About Me

About Fred Horowitz

I’m one of those individuals who’s out to save the world. Well, I’m exaggerating! However, I’m drawn to causes that impact the quality of life of individuals, organizations and the planet. Some people accuse me of being an idealist.

Any work I’ve chosen to do has been driven by my values and not the dollar. They include integrity, authenticity, fulfillment, vitality, personal power, collaboration, open and honest communication, freedom to choose, excellence, connnectedness, full self expression, quality of life, sufficiency, sustainability and personal development.

Why an offering on positive social impact?

In my 25 plus years of coaching hundreds of small business owners as well as my life experiences, I’m clear that contributing to others is a fundamental commitment common to humanity. I want my life to matter. You want your life to matter.

More and more small business owners have come to the realization that they need to take some action that will turn around the direction humanity is heading.

There’s a trend occurring at this time- the development of conscious capitalism and conscious business. Small business owners of all ages are taking this on. I’m one of those.

This seems to be especially the case with those of us who are transitioning into our 40s, 50s, 60s and above. We’re starting to come to terms with our mortality. Why not take advantage of a period of time in which we’re established within our careers, where we’re now in a position to give back and invent new expressions of work and leisure time?

My interest in this subject also stems from a business I co-founded, an online website, www.happiness-after-midlife.com with my ex partner, Dr. Frank Bonkowski, who continues to run the site.

As we developed the site, which is very rich in content, we interviewed a number of thought leaders who deal with meaningful work, “great work,” “doing good” and “conscious business.” Engaging with these leaders touched something in me in that I wanted to coach small business owners who had an interest in these areas. In my book, they’re playing a “game worth playing” and I want to be a part of that.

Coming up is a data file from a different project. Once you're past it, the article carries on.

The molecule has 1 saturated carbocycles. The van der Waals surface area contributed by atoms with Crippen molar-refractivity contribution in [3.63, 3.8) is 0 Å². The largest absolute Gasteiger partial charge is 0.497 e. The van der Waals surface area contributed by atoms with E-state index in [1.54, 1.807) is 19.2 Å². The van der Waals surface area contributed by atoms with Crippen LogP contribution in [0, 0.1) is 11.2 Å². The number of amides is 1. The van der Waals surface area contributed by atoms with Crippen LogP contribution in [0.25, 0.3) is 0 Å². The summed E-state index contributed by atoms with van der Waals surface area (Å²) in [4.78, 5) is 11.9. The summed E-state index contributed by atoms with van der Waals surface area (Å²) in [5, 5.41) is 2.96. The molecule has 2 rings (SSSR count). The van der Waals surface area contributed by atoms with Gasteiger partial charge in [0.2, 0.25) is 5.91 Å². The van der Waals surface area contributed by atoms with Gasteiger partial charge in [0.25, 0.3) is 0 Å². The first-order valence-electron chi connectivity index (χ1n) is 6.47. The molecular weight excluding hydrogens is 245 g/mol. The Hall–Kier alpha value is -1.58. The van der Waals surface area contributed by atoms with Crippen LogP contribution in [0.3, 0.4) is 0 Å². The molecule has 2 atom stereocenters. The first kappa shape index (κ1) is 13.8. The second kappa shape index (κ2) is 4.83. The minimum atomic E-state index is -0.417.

A smart rat

In my elder years, what some call “The Third Age” (about 45 to 75 years of age),  I’ve been “around the block” a few times having gone through 7 career transitions as well as engaging in many personal, business and spiritual development programs.

It’s been clear to me that to really accelerate growth and development, it takes more than participating in programs and reading. That’s why, as a client I’ve worked with coaches  at different times in my life- “you can’t change what you don’t see!” And equally important, I’ve come to see the importance of practice and rituals to sustain change.

Whatever I’ve done, my “central motivating pattern” has been a group of closely related skills and ways of being- teaching, coaching, facilitating, educating, counseling, mentoring, training consulting and deep listening.

So when I say “smart rat,” I’m not talking about my intelligence but my experience and wisdom. There’s a BIG difference between information, knowledge and wisdom. I have much wisdom to share.

Being a “smart rat,” has its downside and this also applies to me to some extent- it’s difficult for “smart rats” to be contributed to, which can block learning!

This video shows Julio Olalla, the founder of the Newfield Network and one of the leading pioneers of the coaching movement sharing his views on the distinction between wisdom and knowledge.

My view on leading a life of “integrity”

“Most men lead lives of quiet desperation and go to the grave with the song still in them.” Thoreau, Henry David